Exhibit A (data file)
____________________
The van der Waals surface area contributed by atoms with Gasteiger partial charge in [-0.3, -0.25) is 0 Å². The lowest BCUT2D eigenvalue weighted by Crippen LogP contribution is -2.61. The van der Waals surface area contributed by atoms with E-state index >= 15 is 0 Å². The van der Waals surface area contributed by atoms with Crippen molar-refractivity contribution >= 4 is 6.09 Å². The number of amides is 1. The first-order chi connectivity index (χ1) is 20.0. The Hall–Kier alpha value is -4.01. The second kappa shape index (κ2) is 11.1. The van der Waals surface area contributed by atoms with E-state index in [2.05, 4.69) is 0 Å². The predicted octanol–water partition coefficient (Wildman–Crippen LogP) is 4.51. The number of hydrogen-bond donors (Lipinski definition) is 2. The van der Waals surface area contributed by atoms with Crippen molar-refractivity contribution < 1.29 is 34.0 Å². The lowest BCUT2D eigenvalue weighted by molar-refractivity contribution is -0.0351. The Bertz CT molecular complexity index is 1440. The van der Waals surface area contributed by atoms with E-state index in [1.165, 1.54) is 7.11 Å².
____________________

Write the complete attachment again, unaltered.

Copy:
The van der Waals surface area contributed by atoms with Gasteiger partial charge in [-0.3, -0.25) is 0 Å². The lowest BCUT2D eigenvalue weighted by Crippen LogP contribution is -2.61. The van der Waals surface area contributed by atoms with E-state index >= 15 is 0 Å². The van der Waals surface area contributed by atoms with Crippen molar-refractivity contribution >= 4 is 6.09 Å². The number of amides is 1. The first-order chi connectivity index (χ1) is 20.0. The Hall–Kier alpha value is -4.01. The second kappa shape index (κ2) is 11.1. The van der Waals surface area contributed by atoms with E-state index in [2.05, 4.69) is 0 Å². The predicted octanol–water partition coefficient (Wildman–Crippen LogP) is 4.51. The number of hydrogen-bond donors (Lipinski definition) is 2. The van der Waals surface area contributed by atoms with Crippen molar-refractivity contribution < 1.29 is 34.0 Å². The lowest BCUT2D eigenvalue weighted by molar-refractivity contribution is -0.0351. The Bertz CT molecular complexity index is 1440. The van der Waals surface area contributed by atoms with E-state index in [1.165, 1.54) is 7.11 Å².